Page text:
catastrophic! Hurricane Ian floods Southwest Florida; there are people trapped

Hurricane Ian, one of the most powerful storms ever recorded in the United States, slammed into Southwest Florida on Wednesday, flooding streets and buildings, knocking out power to more than 1 million people and threatening catastrophic damage far inland.

A coastal police station reported that it was receiving many calls from people trapped in houses. The center of the hurricane entered near Cayo Costa, a barrier island west of densely populated Fort Myers.

Mark Pritchett left his home in the city of Venice around the same time the hurricane made landfall, about 35 miles (56 kilometers) to the south. He commented that he had been “terrifying”.

“I literally couldn’t stand up in the wind,” Pritchett wrote in a text message. “The rain falls like needles. My street is a river. Fallen branches and trees. And the worst is yet to come.”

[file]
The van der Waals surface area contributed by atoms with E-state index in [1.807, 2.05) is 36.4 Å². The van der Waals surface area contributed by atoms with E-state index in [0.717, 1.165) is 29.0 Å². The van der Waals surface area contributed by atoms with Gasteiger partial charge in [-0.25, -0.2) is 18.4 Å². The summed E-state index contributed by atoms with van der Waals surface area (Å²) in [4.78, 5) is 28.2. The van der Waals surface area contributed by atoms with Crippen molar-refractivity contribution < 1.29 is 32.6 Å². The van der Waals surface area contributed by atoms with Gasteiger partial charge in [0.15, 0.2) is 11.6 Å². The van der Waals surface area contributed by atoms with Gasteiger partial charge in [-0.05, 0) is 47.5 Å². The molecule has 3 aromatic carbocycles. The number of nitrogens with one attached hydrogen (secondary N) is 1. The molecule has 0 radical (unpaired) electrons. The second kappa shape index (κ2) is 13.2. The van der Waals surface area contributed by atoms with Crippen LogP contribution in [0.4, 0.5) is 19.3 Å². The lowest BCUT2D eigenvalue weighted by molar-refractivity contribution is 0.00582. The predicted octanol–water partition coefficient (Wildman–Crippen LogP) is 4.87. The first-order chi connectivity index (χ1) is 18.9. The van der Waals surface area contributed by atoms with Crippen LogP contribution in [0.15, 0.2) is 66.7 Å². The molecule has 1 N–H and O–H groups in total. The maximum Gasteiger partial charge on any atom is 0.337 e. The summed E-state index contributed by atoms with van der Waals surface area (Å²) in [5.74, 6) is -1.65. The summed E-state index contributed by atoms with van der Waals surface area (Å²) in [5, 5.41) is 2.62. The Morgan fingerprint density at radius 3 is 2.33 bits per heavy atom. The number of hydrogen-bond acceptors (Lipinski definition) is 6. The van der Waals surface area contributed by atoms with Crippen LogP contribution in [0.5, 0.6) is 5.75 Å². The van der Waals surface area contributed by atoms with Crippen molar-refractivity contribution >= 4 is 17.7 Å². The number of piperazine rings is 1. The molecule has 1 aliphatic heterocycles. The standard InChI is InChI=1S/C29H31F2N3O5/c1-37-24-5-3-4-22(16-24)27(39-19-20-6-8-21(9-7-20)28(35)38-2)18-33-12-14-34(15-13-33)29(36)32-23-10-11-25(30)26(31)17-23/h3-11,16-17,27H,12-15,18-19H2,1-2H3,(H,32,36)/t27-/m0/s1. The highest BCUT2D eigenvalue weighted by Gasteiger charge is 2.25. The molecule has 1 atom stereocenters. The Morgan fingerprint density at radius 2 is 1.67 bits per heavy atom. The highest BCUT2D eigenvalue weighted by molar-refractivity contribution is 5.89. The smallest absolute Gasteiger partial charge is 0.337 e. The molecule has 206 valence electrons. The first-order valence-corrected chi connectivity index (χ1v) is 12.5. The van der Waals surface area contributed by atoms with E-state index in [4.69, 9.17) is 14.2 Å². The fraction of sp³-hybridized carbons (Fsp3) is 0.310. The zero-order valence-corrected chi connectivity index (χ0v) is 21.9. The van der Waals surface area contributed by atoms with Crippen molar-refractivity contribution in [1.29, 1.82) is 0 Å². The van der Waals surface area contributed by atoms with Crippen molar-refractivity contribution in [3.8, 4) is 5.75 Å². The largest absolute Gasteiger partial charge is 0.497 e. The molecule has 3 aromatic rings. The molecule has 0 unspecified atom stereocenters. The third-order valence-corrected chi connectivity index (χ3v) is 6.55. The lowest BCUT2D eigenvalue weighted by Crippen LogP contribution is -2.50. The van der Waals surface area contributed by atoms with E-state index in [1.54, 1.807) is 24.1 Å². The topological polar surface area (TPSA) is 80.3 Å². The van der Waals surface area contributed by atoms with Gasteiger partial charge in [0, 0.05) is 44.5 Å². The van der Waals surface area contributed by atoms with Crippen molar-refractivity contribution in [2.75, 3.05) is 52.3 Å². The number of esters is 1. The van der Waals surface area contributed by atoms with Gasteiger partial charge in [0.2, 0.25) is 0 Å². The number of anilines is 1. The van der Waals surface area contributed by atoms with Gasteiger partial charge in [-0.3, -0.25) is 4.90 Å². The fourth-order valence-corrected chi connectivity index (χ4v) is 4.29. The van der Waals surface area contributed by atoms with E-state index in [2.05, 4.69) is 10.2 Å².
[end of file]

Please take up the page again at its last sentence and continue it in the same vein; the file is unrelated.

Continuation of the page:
The Category 4 hurricane battered the coast with winds of 150 miles per hour (241 kilometers per hour) and pushed up a storm surge that had built up during its slow advance over the Gulf of Mexico. More than 1.1 million Florida homes and businesses were without power. Previously, the storm hit Cuba, where it left two dead and disabled the island’s power grid.

About 2.5 million people in Southwest Florida were ordered to evacuate before Ian arrived, but by law no one could be forced to leave their home.

Anchors for Fort Myers’ WINK television station had to leave their regular work desk and continue coverage from another location in their newsroom because water was entering their building near the Caloosahatchee River.

Although it is forecast to weaken as it moves inland at about 9 mph (14 km/h), Ian’s hurricane-force winds would likely be felt as far as central Florida.

Hours after landfall, its maximum sustained winds had dropped to 130 mph (210 km/h). Still, storm surges up to 6 feet (2 meters) high were expected to hit northeast Florida.